-- Unknown     Submitted by Kathy Cunningham, Manager, Volunteer Services, The Johns Hopkins Hospital

It's 1 AM!
A story I heard recently at a Lions Club meeting: The Lions Club supports an Eye Bank in Washington and Idaho; the Eye Bank performs over 400 cornea transplants each year. Frequently donated corneas from deceased persons must be specially packed and delivered by bus or train to the donor's location, requiring a volunteer to pick up the package and deliver it to the hospital. One night, the program coordinator was desperate; she had a package on a bus to Spokane and no one to pick it up. She frantically called the list of emergency volunteers...it was after 1am.

She reached a very sleepy man and explained what she needed. The irritated man told her that yes, he had volunteered to be on the contact list, but had specified afternoons and evenings before 8pm, and in good weather only. "It's 1am and it's snowing here!" he protested. "I'll do it just this one, but please, don't ever call me again." He got up, and as he was getting dressed, his 13-year-old son came out and asked what he was doing. When he learned that dad had to "run an errand", he asked to go along.

They drove in silence through the snow to the bus station, picked up the package, and drove it to the hospital. On the trip home, the son asked what the package had been. Dad explained that it was tissue from the eyes of someone who had died, and that tissue was going to help someone else see again. The boy digested that for a moment, then said, "Gee, Dad, I never knew you did such important things!" The next day, the man called the coordinator back. "You can call me anytime you need to," he said.

-- Donna Oiland, Lions Eye Bank employee     Submitted by Samantha Bowes, Director of Business/Community Relations, South District; YMCA of Greater Seattle

Pay Volunteers?
As the Coordinator for Volunteer Services for SA Ambulance Service, I had a brief discussion with our Chief Executive Officer at a Christmas dinner function last year. It suddenly occurred to me, that we could never every pay our volunteers . . . because they are absolutely priceless!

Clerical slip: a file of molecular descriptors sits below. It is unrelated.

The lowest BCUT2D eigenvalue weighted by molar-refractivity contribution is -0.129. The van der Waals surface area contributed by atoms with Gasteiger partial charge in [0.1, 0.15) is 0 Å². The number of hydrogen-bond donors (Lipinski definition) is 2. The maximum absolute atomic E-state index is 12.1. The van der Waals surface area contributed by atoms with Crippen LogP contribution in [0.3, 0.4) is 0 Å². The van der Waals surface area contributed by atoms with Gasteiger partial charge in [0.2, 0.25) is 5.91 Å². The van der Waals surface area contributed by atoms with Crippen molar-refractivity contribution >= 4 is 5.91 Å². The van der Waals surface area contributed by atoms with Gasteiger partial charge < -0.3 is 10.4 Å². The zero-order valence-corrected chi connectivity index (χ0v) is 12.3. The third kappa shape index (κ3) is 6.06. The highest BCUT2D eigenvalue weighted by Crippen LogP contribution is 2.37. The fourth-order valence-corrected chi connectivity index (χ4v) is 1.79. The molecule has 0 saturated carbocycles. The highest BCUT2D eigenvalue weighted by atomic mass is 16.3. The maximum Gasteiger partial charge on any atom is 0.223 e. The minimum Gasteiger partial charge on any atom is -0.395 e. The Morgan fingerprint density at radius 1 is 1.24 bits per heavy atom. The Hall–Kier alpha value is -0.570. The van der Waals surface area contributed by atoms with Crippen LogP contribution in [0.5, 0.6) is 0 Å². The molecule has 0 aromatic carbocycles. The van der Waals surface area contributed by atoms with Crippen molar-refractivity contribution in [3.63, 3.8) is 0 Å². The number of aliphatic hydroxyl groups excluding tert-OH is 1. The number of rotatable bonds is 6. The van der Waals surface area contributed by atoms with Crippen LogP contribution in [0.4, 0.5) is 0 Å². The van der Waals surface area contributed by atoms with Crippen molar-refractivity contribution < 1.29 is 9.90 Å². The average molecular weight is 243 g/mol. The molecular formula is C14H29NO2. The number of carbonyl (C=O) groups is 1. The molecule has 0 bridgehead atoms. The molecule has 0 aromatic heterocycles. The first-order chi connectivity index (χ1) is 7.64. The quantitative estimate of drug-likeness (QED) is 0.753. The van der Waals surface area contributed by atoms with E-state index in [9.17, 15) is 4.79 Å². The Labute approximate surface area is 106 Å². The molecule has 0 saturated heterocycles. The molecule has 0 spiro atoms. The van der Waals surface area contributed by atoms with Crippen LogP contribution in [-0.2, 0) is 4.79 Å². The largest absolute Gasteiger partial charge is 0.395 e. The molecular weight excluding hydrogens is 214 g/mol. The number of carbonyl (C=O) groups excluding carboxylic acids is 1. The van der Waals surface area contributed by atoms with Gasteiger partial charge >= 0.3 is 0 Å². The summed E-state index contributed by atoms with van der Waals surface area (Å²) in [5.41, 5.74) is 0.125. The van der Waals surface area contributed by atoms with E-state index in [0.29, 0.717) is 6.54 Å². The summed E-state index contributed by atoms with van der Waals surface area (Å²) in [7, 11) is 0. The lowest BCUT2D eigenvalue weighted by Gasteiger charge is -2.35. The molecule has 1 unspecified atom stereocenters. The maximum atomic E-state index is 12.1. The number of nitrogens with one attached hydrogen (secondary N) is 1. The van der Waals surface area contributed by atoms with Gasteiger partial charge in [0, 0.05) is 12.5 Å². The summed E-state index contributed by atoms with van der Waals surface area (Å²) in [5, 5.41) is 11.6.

--The dinner was to congratulate new Ambulance Officers and recognise all Officers for their dedication and committment over the past 12 months.

-- Unknown     Submitted by Helen Elix, South Australian Ambulance Service

Beyond Power and Wealth
I recently came across this from a speech given by Dr. Jonathan Sacks, Chief Rabbi of the UK, and I thought others might find it interesting and inspiring.

“Imagine that you have total power, and you decide to share it with nine other people. How much do you have left? One tenth of what you began with.”

“Imagine you have a sum of money, and you decide to share it with nine other people. How much do you have left? One tenth of what you began with.”

“Now suppose you have a certain amount of love or friendship or influence or ideals and you decide to share those with nine other people, and you do share them, do you have more or less than you began with? You probably have ten times as much.”

“It follows immediately from this little exercise in arithmetic that power and wealth will always generate conflict. The more of them I have, the less of them you have, and the more I give you, the less I have. Therefore governments and markets are mediated arenas of conflict: the one mediated by democratic elections, the other mediated by market and exchange. But those other covenantal areas of love, friendship, trust, marriage, loyalty, faithfulness, they are not arenas of conflict. And now we can say what is created and
distributed in our houses of worship, and in communities, neighbourhoods, voluntary organisations, above all in the family: namely, spiritual goods.”

“And now we can also say precisely what has gone wrong in our social ecology in the past 50 years. We made a simple, well-intentioned assumption. But a wrong one. Namely, that there are only two institutions that can deal with social problems, either the state or the market. Some on the left prefer the state, some on the
right prefer the market, but on the most fundamental point they both agree, and they are both wrong, namely that the state and market are all there is.”

“So what else is there? To which the answer is, there are families, congregations, faith communities, fellowships, neighbourhoods, voluntary organisations - all of which are bigger than the individual, but smaller than the state. They operate on a different logic.”

“Families and communities are held together not by the coercive use of power, not by the contractual mechanisms of exchange, but by love, loyalty, faithfulness and mutuality: being there for one another when we need one another. I call them "third-sector" institutions. And without that third sector, there will be problems that neither
governments nor markets can solve.”

-- Unknown     Submitted by Rob Jackson, Officer (Regional Fundraising) Royal National Institute for the Blind, England

Always Remembered
My husband worked many hours as a volunteer at the nursing home where I worked as the recreation director (we are caucasian). There was an 86 year-old African-American lady who, despite her dementia diagnosis, had gotten my husband into her long term memory. Hattie always talked about Cab Calloway, expressing how much she enjoyed his music and telling us that her grandson played with Cab Calloway (no, he probably didn't, but who knows). When I saw an article in the paper that Cab Calloway had died, I showed it to Hattie. She said, "Oh, Lord. Where's your husband?" I called my husband and asked him to come to the nursing home because Hattie was asking for him. When my husband arrived, Hattie showed him the newspaper. He responded that he knew how much Hattie thought of Cab Calloway and how much she enjoyed his music. Hattie said, "Well, it's time you knew. That's your real father."